NEW YORK (Jul. 23)
The Navajo Nation in Arizona, the Jewish Council on Urban Affairs in Chicago, and the Southern California Interfaith Project in Los Angeles, are three of the 13 recipients of the first round of grants provided by the newly formed American Jewish grantmaking foundation, Jewish Fund for Justice.
The Fund, based in Washington, D.C., is designed to provide an outlet for American Jews to respond to issues of poverty in the United States. The Fund “offers American Jews a Jewish context for expressing our traditional passion for social justice,” said Si Kahn, acting Board chairman and director of the Grassroots Leadership Project in Charlotte, North Carolina.
Lois Roisman, the Fund’s executive director, said the grants are not intended to compete with existing philanthropic efforts within the Jewish community, but to serve as a supplement to those efforts. “We are funding groups that are trying to change the circumstances that keep them poor,” she said.
Roisman explained: “Rather than delivering health services to the elderly in Montana, we are funding a group that is trying to get the Medicare payments to account for full services. We are dealing with causes rather than consequences.”
The 13 grants, totalling some $37,000, are to support efforts “toward social change by forging an unusual partnership,” according to the Fund. The grant of $10,000 to the Navajo Nation in Flagstaff, for example, will provide funds to bring a team of Israeli agricultural consultants to the Painted Desert to assist with the adaption of Israeli techniques of drip irrigation and intensive crop production programs.
The total one-year project in the Painted Desert, is expected to cost around $150,000. To meet these additional costs, the Fund today announced the establishment of the Tu B’Shvat Fund within the foundation to receive additional contributions for the project.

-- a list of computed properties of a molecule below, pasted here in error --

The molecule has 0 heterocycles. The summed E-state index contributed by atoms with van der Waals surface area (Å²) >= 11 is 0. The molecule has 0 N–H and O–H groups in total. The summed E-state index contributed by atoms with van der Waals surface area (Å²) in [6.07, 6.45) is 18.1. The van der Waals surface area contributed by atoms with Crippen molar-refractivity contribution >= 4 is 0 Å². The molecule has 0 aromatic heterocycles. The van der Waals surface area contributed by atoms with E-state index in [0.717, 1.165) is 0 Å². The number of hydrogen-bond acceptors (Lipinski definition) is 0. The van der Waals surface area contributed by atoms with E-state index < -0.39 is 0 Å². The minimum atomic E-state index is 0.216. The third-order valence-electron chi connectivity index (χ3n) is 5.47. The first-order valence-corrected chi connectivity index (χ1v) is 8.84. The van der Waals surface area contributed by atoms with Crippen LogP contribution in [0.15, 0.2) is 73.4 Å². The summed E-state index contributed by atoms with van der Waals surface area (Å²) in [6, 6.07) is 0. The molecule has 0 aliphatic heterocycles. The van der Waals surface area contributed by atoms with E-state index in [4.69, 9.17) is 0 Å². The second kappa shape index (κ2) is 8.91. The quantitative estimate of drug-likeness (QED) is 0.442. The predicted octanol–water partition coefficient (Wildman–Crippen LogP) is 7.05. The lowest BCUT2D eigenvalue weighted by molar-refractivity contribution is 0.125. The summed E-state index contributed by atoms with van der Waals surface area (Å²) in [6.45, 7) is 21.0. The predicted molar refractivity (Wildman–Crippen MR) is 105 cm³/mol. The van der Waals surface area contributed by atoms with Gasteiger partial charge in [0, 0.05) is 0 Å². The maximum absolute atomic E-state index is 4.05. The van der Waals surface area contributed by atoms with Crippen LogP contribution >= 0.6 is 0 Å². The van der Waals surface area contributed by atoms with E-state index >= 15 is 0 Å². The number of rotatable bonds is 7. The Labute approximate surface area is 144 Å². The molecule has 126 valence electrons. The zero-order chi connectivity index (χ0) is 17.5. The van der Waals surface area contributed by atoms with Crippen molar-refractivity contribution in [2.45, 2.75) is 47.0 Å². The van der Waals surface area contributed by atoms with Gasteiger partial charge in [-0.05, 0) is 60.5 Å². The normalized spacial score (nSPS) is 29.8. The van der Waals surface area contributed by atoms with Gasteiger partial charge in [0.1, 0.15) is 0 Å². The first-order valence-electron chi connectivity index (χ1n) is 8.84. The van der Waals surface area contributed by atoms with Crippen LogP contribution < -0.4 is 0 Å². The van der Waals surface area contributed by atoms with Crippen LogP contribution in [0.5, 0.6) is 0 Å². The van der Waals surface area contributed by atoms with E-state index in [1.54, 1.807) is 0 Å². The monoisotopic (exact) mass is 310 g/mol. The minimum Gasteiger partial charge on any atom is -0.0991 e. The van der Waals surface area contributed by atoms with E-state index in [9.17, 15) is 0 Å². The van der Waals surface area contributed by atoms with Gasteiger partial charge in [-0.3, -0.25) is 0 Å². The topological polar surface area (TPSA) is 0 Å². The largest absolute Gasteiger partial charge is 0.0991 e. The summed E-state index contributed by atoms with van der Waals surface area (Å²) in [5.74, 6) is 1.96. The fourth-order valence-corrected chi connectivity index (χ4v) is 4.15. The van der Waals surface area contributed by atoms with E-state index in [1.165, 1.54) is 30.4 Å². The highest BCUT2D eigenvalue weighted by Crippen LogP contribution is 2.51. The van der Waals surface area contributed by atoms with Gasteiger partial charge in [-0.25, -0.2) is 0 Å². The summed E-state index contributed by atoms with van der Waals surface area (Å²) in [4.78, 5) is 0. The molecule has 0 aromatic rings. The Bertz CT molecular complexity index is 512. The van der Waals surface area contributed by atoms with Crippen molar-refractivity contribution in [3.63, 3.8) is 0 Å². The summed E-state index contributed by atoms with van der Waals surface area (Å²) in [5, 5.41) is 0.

Three of the 13 grants are challenge grants. For example, the Fund provided a challenge grant to the Chicago Jewish community for the Task Force on Community Economic Development of the Jewish Council on Urban Affairs which works with minority businesses and community organizations in low income areas to leverage economic development and the creation of new jobs.
In Los Angeles, a challenge grant has been provided for the Los Angeles Jewish community for the Southern California Interfaith Hunger Project which works with local groups on the issue of hunger, including advocacy, education and coordination of joint community efforts.
The third challenge grant — to be matched by members of the local Jewish community — is in Philadelphia for the city’s Jubilee Project. The project includes the work of a group of interdenominational leaders using a capital revolving loan fund for community based enterprises, creating new employment opportunities and new ownership among low income people.
NATURE OF OTHER GRANTS
The eight other grants were to For the Love of Children in Washington, D.C., an advocacy center for the rights and interests of children in the custody of the District of Columbia; JONAH in Jackson, Tennessee, an organization comprising low and moderate in come Blacks working to improve Black neighborhoods and to increase representation of Blacks on city and county government committees.
The Minnesota Citizens Organizations Acting Together, or COACT, working on a broad range of social and economic issues affecting rural Minnesota, received a grant from the Fund as did the Mississippi Action for Community Education group based in Geenville, a community economic development corporation working to bring social and economic benefits to the rural poor of the Mississippi Delta.
Other grants were provided to the Montana Senior Citizens Association in Helena, the Poor People’s United Fund in Boston; the Saguache County Community Council in Center, Colorado; the United Passaic Organization in New Jersey; and Women in the Work Force in Highpoint, North Carolina.
The Fund is described as the first national Jewish grantmaking organization devoted solely to supporting efforts in the community at large that nurture social and economic justice in the U.S.